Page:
Some of the most frequent questions we get from parents and teachers concern children who have difficulty with writing. We asked one of our occupational therapists, Chantal Chen, to outline how to go about identifying and remedying some of the common problems children have in writing.

“Children aged two to six can experience many difficulties learning how to write,” Chantal told us. “When writing, the whole body is used; from the feet to the fingers. Everything must be in harmony.”


Before helping a child, either in the classroom or at home, the first thing you need to do is observe where and how they are experiencing difficulty. Then you can tailor your time together to a specific area. Below are six common observations and the tasks you can do to aid development.


1. Sensory information

Observation: Child has problems telling different materials apart.

Why this is a problem: Children need to be able to tell if they are holding a marker, pencil, or pen, and act accordingly, with appropriate force.

Task: Provide objects of varying textures, such as rough fabric or shaving foam. Ask the child to feel and describe them, focusing on the differences. Then, give the child chalk and ask them to write on a chalkboard. This will give a greater connection between their movements and the resulting written shapes.


 2. Finger differentiation

Observation: Child has problems moving fingers independently of each other.

Why this is a problem: In order to write one must keep the fourth and fifth fingers still while moving the other three.

Task: Ask the child to thread small beads. This requires only the thumb and first two fingers of each hand. Then get them to put coins in a piggy bank, which does the same.



 3. Hand strength and dexterity

Observation: Child is generally inaccurate with hand movements, and has low stamina while writing.

Why this is a problem: You need strength and dexterity to precisely manipulate an object such as a pen.

Task: Ask the child to pick up objects with tongs and place them in a line. Start with something light such as cotton wool balls. Make sure that they are only using their thumb and first two fingers. Then bury marbles in play dough and get the child to dig them out, which works on overall hand strength.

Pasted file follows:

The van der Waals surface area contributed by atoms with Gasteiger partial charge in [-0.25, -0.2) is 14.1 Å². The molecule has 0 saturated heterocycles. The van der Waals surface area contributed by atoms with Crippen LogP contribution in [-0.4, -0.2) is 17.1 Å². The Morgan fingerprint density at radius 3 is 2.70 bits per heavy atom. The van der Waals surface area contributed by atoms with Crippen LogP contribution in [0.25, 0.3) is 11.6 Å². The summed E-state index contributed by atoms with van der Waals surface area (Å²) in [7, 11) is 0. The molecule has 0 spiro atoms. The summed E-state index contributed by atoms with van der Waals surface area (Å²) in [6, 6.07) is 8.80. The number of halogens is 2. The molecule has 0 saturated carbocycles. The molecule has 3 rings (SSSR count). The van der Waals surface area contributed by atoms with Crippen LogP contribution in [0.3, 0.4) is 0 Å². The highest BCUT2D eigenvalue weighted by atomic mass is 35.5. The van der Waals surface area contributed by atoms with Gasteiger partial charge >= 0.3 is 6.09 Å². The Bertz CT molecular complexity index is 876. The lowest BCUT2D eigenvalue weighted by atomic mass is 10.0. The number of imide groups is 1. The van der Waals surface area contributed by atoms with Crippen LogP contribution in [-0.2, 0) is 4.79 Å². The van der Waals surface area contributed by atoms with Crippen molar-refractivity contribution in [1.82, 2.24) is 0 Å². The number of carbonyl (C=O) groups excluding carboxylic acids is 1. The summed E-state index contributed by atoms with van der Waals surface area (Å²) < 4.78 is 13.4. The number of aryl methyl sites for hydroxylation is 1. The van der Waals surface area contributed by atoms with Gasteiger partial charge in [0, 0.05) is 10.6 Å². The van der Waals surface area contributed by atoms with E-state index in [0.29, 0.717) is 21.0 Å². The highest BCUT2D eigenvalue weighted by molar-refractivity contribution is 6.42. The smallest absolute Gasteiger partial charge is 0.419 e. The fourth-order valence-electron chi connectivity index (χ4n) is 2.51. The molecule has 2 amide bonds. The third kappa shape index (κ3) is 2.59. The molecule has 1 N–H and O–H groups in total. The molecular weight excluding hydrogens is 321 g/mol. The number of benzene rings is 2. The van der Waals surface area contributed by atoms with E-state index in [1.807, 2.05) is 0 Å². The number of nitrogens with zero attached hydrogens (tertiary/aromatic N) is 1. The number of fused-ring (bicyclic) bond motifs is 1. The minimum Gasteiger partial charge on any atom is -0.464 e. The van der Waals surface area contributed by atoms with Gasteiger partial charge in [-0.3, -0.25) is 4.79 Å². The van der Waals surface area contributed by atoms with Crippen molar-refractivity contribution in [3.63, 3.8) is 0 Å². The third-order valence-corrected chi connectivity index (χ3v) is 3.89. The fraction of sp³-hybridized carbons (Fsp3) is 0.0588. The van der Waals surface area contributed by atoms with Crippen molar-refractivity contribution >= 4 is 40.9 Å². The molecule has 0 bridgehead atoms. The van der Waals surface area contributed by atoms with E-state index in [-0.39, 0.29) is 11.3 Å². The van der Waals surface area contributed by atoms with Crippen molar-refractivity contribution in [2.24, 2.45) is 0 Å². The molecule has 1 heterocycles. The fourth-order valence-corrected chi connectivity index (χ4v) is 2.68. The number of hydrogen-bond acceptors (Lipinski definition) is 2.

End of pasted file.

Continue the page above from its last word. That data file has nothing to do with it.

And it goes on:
4. Forearm stability

Handwriting 4

Observation: Child has difficulty supporting writing hand with a still and strong forearm.

Why this is a problem: If you want to write and move freely while writing you need the forearm to provide a stable base.

Task: Ask the child to lie on their front and read or do colouring. This will naturally mean they have to support themselves using their forearms.



5. Forearm isolation

Observation: Child tends to move hand and forearm together, rather than using the forearm as a base. This will often lead to the child gripping the writing implement too hard.

Why this is a problem: Without isolation of movement, the writing will be forced and unnatural, rather than relaxed and neat.

Task: Ask the child to write on a vertical surface. They will have to put their forearms against the walls to steady themselves, then move their hands independently.


6. Shoulder, arm and body strength

Observation: Even with a correctly sized chair and table, child is unable to maintain the proper writing position, i.e. straight back with back, thighs and shins each at ninety degrees to each other.

Why this is a problem: Writing requires the whole body to be powerful and stable. If the problem is not in the chair and table it means that the child’s overall strength may be too low.

Task: Ask the child to progress across a set of monkey bars. If they cannot do this, instead get them to hang and count to ten. This will quickly build shoulder and core strength.

Each of these tasks should be done for twenty minutes, five days a week, ideally before whatever writing tasks the child has to do. Make the tasks as fun as possible; be engaging, and try to incorporate playing and playfulness as much as possible. Observe, then remedy specific problems, and with these small activities, you can really help a child’s development. And if you ever have any doubts, come in and talk to a specialist, we are always glad to help.


Chantal Chen

Chantal Chen, M.Res

Occupational Therapist

Prior to joining us, Chantal had more than 4 years of Occupational Therapy experience and working with children. She is enthusiastic about the importance of communicating with the caregivers of the child to bring positive changes to the child’s life.